Carvalho and Pinto (2006) maximized the Net Present Value (NPV) of several oil field development plans through a proposed mixed integer model integrated with a bilevel decomposition algorithm in order to solve largescale problems. The master problem determined the assignment of platforms to wells and a planning subproblem calculated the timing for the fixed assignments. Multiple reservoirs were also considered within the model. Although it could solve problems of realistic dimension, further studies on more efficient methods for dealing with investment constraints were recommended by the authors.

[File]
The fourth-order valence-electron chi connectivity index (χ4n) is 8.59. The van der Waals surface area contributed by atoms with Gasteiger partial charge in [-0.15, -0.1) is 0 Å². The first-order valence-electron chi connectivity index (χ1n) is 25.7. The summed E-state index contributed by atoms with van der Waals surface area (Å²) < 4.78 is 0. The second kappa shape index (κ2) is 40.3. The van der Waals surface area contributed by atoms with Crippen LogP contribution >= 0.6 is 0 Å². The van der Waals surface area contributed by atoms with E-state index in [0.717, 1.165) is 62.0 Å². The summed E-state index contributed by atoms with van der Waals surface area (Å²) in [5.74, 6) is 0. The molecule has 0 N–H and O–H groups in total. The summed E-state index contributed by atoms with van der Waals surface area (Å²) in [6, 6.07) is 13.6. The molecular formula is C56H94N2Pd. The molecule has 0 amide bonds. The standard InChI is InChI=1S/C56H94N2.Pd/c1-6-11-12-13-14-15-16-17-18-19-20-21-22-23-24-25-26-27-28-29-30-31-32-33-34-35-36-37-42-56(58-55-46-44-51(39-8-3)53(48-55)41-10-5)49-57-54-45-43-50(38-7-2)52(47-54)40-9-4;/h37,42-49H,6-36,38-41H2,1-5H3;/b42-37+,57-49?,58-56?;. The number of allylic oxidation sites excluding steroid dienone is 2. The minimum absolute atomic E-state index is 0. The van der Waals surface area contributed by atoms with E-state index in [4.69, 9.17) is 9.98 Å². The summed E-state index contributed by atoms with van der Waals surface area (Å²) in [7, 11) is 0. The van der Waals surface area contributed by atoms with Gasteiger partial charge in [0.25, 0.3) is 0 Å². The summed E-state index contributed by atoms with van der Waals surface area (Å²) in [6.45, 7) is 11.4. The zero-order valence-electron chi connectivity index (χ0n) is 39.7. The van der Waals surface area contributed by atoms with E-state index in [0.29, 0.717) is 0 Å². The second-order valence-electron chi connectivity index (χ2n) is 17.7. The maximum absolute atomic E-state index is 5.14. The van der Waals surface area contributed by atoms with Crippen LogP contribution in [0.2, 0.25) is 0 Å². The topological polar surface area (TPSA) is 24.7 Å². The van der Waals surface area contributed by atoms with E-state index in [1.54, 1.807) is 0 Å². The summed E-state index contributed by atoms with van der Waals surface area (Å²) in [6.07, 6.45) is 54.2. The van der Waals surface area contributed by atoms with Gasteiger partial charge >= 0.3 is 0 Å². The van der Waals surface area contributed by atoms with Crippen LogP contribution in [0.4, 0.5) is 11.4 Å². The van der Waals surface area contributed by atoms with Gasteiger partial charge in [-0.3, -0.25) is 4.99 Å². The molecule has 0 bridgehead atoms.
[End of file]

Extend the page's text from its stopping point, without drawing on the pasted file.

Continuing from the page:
Rosa (2006) aimed to maximize the NPV of a field development project by optimizing the platform location in a grid through an exhaustive search model, determining for each solution the production rate based on the pressure drop across the production lines, having also considered risers and flowlines costs. As the method requires exhaustive search, the computational time increased drastically with the number of nodes considered. Rosa and Ferreira Filho (2012) broadened this study by also considering the location of manifolds and the interconnections between manifolds and wells.